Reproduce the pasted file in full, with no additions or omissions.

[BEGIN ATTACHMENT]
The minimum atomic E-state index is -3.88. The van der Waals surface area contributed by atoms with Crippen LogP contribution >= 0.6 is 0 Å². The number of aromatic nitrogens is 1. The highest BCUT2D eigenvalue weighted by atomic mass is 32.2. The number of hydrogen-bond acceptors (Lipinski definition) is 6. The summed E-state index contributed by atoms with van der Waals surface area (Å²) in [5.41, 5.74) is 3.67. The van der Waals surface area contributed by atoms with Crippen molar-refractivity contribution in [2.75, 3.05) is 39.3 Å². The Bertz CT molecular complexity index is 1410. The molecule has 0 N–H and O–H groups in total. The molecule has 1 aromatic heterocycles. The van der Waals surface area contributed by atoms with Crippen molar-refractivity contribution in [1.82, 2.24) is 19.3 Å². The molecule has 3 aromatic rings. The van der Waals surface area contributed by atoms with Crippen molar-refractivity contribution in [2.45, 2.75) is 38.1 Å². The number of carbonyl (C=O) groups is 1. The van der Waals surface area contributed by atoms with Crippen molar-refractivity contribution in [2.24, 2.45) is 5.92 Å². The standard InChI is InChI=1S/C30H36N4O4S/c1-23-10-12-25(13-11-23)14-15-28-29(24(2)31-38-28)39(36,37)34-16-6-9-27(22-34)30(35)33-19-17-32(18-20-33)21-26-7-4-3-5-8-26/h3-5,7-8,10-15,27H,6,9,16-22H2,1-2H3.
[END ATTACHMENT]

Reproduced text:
The minimum atomic E-state index is -3.88. The van der Waals surface area contributed by atoms with Crippen LogP contribution >= 0.6 is 0 Å². The number of aromatic nitrogens is 1. The highest BCUT2D eigenvalue weighted by atomic mass is 32.2. The number of hydrogen-bond acceptors (Lipinski definition) is 6. The summed E-state index contributed by atoms with van der Waals surface area (Å²) in [5.41, 5.74) is 3.67. The van der Waals surface area contributed by atoms with Crippen molar-refractivity contribution in [2.75, 3.05) is 39.3 Å². The Bertz CT molecular complexity index is 1410. The molecule has 0 N–H and O–H groups in total. The molecule has 1 aromatic heterocycles. The van der Waals surface area contributed by atoms with Crippen molar-refractivity contribution in [1.82, 2.24) is 19.3 Å². The molecule has 3 aromatic rings. The van der Waals surface area contributed by atoms with Crippen molar-refractivity contribution in [2.45, 2.75) is 38.1 Å². The number of carbonyl (C=O) groups is 1. The van der Waals surface area contributed by atoms with Crippen molar-refractivity contribution in [2.24, 2.45) is 5.92 Å². The standard InChI is InChI=1S/C30H36N4O4S/c1-23-10-12-25(13-11-23)14-15-28-29(24(2)31-38-28)39(36,37)34-16-6-9-27(22-34)30(35)33-19-17-32(18-20-33)21-26-7-4-3-5-8-26/h3-5,7-8,10-15,27H,6,9,16-22H2,1-2H3.